Re: [Gen-art] Gen-ART review of draft-ietf-speechsc-mrcpv2-24.txt

Dan Burnett <> Mon, 31 October 2011 01:20 UTC

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Date: Sun, 30 Oct 2011 21:19:34 -0400
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To: "Miguel A. Garcia" <>
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Subject: Re: [Gen-art] Gen-ART review of draft-ietf-speechsc-mrcpv2-24.txt
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On Jul 19, 2011, at 3:27 AM, Miguel A. Garcia wrote:

> Hi Dan:
> I have some further discussions on a couple of comments. I have deleted from this e-mail all those comments for which no more discussion is needed.
> On 12/07/2011 1:40, Dan Burnett wrote:
>> Miguel,
>> Thank you for your comments. I have replied to each with either the
>> action I intend to take or the reason why I believe a change is not
>> warranted at this time, with one exception.
>> There is one item below, regarding the Vendor Parameters registry, which
>> is still under discussion.
>> Draft-25, which I will post in a few minutes, addresses the comments that
>> I say below that I will address.
>> It does not address all of the draft-24 review comments received from
>> others, so there will be another draft after the IETF 81 publication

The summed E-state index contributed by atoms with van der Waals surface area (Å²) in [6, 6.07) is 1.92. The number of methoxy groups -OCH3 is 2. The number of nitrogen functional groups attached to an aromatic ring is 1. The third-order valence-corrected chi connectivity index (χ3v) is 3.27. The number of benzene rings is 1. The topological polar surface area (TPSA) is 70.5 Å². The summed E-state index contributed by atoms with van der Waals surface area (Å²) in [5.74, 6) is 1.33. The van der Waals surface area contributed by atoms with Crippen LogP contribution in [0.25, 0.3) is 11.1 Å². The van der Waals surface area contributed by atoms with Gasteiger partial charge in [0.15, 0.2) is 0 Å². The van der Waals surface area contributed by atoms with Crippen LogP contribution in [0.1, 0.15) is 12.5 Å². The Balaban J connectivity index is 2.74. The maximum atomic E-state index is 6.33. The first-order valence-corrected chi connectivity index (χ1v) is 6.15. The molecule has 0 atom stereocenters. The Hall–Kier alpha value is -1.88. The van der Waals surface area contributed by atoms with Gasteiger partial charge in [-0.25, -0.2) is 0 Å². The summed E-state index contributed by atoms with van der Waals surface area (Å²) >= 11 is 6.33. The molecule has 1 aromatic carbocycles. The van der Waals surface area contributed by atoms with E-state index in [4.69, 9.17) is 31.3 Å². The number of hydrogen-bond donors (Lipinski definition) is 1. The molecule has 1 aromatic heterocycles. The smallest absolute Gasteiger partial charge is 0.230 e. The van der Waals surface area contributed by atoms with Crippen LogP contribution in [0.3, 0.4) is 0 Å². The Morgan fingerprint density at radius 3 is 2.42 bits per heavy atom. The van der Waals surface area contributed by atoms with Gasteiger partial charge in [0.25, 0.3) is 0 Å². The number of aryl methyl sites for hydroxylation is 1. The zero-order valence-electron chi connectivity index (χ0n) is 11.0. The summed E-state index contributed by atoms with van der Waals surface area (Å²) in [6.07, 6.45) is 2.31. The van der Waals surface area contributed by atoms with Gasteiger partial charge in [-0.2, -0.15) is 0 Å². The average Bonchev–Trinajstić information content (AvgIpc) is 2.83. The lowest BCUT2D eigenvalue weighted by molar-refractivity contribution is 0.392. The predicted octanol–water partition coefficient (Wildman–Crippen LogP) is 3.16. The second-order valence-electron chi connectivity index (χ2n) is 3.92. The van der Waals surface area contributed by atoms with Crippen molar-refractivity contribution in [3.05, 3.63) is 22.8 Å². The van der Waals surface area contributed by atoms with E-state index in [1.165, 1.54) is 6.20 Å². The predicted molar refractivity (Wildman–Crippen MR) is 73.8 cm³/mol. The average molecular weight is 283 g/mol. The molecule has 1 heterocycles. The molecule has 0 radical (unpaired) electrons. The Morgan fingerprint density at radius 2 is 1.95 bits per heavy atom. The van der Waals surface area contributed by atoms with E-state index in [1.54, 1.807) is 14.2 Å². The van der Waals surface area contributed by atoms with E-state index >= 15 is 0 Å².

>> moratorium expires.
>> -- dan
>> On May 3, 2011, at 2:39 AM, Miguel A. Garcia wrote:
>>> I have been selected as the General Area Review Team (Gen-ART)
>>> reviewer for this draft. For background on Gen-ART, please see the FAQ at
>>> <>
>>> Please resolve these comments along with any other comments you may
>>> receive.
>>> Document: draft-ietf-speechsc-mrcpv2-24.txt
>>> Reviewer: Miguel Garcia <
>>> <>>
>>> Review Date: 2011-05-03
>>> IETF LC End Date: 2011-04-13
>>> Summary: The document is on the right track, but has some issues that
>>> should be addressed before publication as a standards track RFC.
>>> Major issues: none
>>> Minor issues:
>>> - Section 4.2 reads:
>>> To remain backwards compatible with conventional SDP usage,